Havre Daily News - News you can use

By Tim Leeds 

Diverse issues discussed at video session

 


Diverse issues discussed at video session

Game warden pay, cell phone driving, dental health discussed

Tim Leeds

Two local legislators in Helena and some of their constituents touched on a number of issues during a legislative video conference in Havre Wednesday.

One which has been a hot button issue is how oil and gas will be treated for school funding.

Gov. Brian Schweitzer has proposed taking all revenue that now goes to school districts where the oil and gas is extracted and putting it into a statewide fund to be distributed to school districts across the state.

Sen. Rowlie Hutton, R-Havre, told Havre School Superintendent Andy Carlson that he couldn't say much about how a bill proposed by Sen. Llew Jones, R-Conrad, that would use a different system has been amended.

"It changes almost weekly, " he said.

Havre Public School District Clerk Zella Witter said she believes the bill has been improving.

"It looks like they had made some good adjustments to it, " she said.

Hutton said Jones is very willing to listen to anyone who has suggestions.

"He is very humble about making sure what we do is right, " Hutton said.

Other issues the group discussed at the video conference, held at noon every Wednesday at Robins School Administration Building during the session, included:

• A proposal to increase pay for state game wardens. Havre resident Karen Sloan said she had been asked by a Hi-Line resident to bring up the topic, as many feel the game wardens have gone too long without a raise.

Rep. Kris Hansen, R-Havre, said she would look into the bill, although in a time when the Legislature trying to make cuts to balance the budget, it could be difficult.

"Anyone asking for a pay raise at this point is treading on difficult waters, " she said.

• Proposals to impose penalties for using cellular phones while driving. Havre resident Val Murri asked what possibilities a bill preventing distracted driving from cell phones had of passing.

"I'm hoping it will pass. I think we need it, " Hansen said, adding that she has had some close calls herself

in Havre due to drivers distracted by cell phones. Hutton said he would have to look at the bill. Oftentimes the wording of a bill, no matter how good its intent, can create problems.

That is true of some bills now being considered on physician-assisted suicide, he added. They need to be amended before either party could support them, Hutton said.

• A proposal to allow dental hygienists to go to schools and apply sealant to children's teeth. Hutton told Sloan that he has heard too many arguments in opposition, including from representatives of the Bullhook Community Health Center Dental Clinic in Havre and from two dentists who volunteer to go to public schools and work on the children there.

The problem, he said, is that a sealant can cover problems that children need to have dealt with. Just applying a sealant is not enough, Hutton said.

Two local legislators in Helena and some of their constituents touched on a number of issues during a legislative video conference in Havre Wednesday.

One which has been a hot button issue is how oil and gas will be treated for school funding.

Gov. Brian Schweitzer has proposed taking all revenue that now goes to school districts where the oil and gas is extracted and putting it into a statewide fund to be distributed to school districts across the state.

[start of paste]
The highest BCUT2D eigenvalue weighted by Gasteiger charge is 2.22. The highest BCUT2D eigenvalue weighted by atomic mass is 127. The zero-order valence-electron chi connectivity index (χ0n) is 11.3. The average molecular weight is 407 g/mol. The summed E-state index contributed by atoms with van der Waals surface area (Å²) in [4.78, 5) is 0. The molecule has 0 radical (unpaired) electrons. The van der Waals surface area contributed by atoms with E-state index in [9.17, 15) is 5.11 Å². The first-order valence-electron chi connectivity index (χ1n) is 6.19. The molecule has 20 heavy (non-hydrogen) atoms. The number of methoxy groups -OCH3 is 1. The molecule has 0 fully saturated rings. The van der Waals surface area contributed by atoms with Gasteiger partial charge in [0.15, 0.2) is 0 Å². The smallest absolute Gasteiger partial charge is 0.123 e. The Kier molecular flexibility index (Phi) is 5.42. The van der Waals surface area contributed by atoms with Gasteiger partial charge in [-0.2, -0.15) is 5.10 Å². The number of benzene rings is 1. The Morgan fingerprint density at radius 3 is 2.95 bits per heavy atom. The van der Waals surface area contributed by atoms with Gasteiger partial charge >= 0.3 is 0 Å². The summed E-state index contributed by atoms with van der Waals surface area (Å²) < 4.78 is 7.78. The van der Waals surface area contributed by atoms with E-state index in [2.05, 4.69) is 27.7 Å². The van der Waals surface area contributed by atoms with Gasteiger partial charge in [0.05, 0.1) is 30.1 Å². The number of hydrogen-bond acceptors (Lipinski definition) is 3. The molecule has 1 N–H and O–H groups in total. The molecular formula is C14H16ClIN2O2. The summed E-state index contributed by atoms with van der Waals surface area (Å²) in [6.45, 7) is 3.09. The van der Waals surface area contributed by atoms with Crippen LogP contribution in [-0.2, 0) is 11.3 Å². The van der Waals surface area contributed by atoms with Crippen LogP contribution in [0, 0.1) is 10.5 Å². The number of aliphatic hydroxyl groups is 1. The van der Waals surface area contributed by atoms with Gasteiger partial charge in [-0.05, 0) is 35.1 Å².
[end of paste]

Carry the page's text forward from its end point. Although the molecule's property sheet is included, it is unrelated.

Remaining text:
Sen. Rowlie Hutton, R-Havre, told Havre School Superintendent Andy Carlson that he couldn't say much about how a bill proposed by Sen. Llew Jones, R-Conrad, that would use a different system has been amended.

"It changes almost weekly, " he said.

Havre Public School District Clerk Zella Witter said she believes the bill has been improving.

"It looks like they had made some good adjustments to it, " she said.

Hutton said Jones is very willing to listen to anyone who has suggestions.

"He is very humble about making sure what we do is right, " Hutton said.

Other issues the group discussed at the video conference, held at noon every Wednesday at Robins School Administration Building during the session, included:

  • A proposal to increase pay for state game wardens. Havre resident Karen Sloan said she had been asked by a Hi-Line resident to bring up the topic, as many feel the game wardens have gone too long without a raise.

Rep. Kris Hansen, R-Havre, said she would look into the bill, although in a time when the Legislature trying to make cuts to balance the budget, it could be difficult.

"Anyone asking for a pay raise at this point is treading on difficult waters, " she said.

  • Proposals to impose penalties for using cellular phones while driving. Havre resident Val Murri asked what possibilities a bill preventing distracted driving from cell phones had of passing.

"I'm hoping it will pass. I think we need it, " Hansen said, adding that she has had some close calls herself

in Havre due to drivers distracted by cell phones. Hutton said he would have to look at the bill. Oftentimes the wording of a bill, no matter how good its intent, can create problems.

That is true of some bills now being considered on physician-assisted suicide, he added. They need to be amended before either party could support them, Hutton said.

  • A proposal to allow dental hygienists to go to schools and apply sealant to children's teeth. Hutton told Sloan that he has heard too many arguments in opposition, including from representatives of the Bullhook Community Health Center Dental Clinic in Havre and from two dentists who volunteer to go to public schools and work on the children there.

The problem, he said, is that a sealant can cover problems that children need to have dealt with. Just applying a sealant is not enough, Hutton said.

 

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